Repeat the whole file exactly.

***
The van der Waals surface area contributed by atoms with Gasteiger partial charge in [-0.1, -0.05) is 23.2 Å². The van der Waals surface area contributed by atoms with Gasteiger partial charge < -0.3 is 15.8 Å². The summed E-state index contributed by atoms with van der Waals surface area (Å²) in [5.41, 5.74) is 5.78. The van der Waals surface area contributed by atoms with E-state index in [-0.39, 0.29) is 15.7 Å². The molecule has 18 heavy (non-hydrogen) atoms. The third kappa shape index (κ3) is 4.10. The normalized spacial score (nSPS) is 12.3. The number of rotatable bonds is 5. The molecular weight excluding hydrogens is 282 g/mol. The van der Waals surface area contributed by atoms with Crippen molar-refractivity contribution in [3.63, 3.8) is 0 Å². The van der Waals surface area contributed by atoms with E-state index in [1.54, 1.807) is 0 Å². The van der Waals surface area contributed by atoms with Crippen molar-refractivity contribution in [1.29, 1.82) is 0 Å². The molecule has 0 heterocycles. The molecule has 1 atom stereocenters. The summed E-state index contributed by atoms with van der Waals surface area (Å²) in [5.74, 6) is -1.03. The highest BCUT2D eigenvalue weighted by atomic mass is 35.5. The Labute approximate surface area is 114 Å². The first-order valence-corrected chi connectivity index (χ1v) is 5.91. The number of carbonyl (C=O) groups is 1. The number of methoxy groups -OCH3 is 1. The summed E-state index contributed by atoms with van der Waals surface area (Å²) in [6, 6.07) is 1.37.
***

The van der Waals surface area contributed by atoms with Gasteiger partial charge in [-0.1, -0.05) is 23.2 Å². The van der Waals surface area contributed by atoms with Gasteiger partial charge < -0.3 is 15.8 Å². The summed E-state index contributed by atoms with van der Waals surface area (Å²) in [5.41, 5.74) is 5.78. The van der Waals surface area contributed by atoms with E-state index in [-0.39, 0.29) is 15.7 Å². The molecule has 18 heavy (non-hydrogen) atoms. The third kappa shape index (κ3) is 4.10. The normalized spacial score (nSPS) is 12.3. The number of rotatable bonds is 5. The molecular weight excluding hydrogens is 282 g/mol. The van der Waals surface area contributed by atoms with Crippen molar-refractivity contribution in [3.63, 3.8) is 0 Å². The van der Waals surface area contributed by atoms with E-state index in [1.54, 1.807) is 0 Å². The van der Waals surface area contributed by atoms with Crippen molar-refractivity contribution in [1.29, 1.82) is 0 Å². The molecule has 0 heterocycles. The molecule has 1 atom stereocenters. The summed E-state index contributed by atoms with van der Waals surface area (Å²) in [5.74, 6) is -1.03. The highest BCUT2D eigenvalue weighted by atomic mass is 35.5. The Labute approximate surface area is 114 Å². The first-order valence-corrected chi connectivity index (χ1v) is 5.91. The number of carbonyl (C=O) groups is 1. The number of methoxy groups -OCH3 is 1. The summed E-state index contributed by atoms with van der Waals surface area (Å²) in [6, 6.07) is 1.37.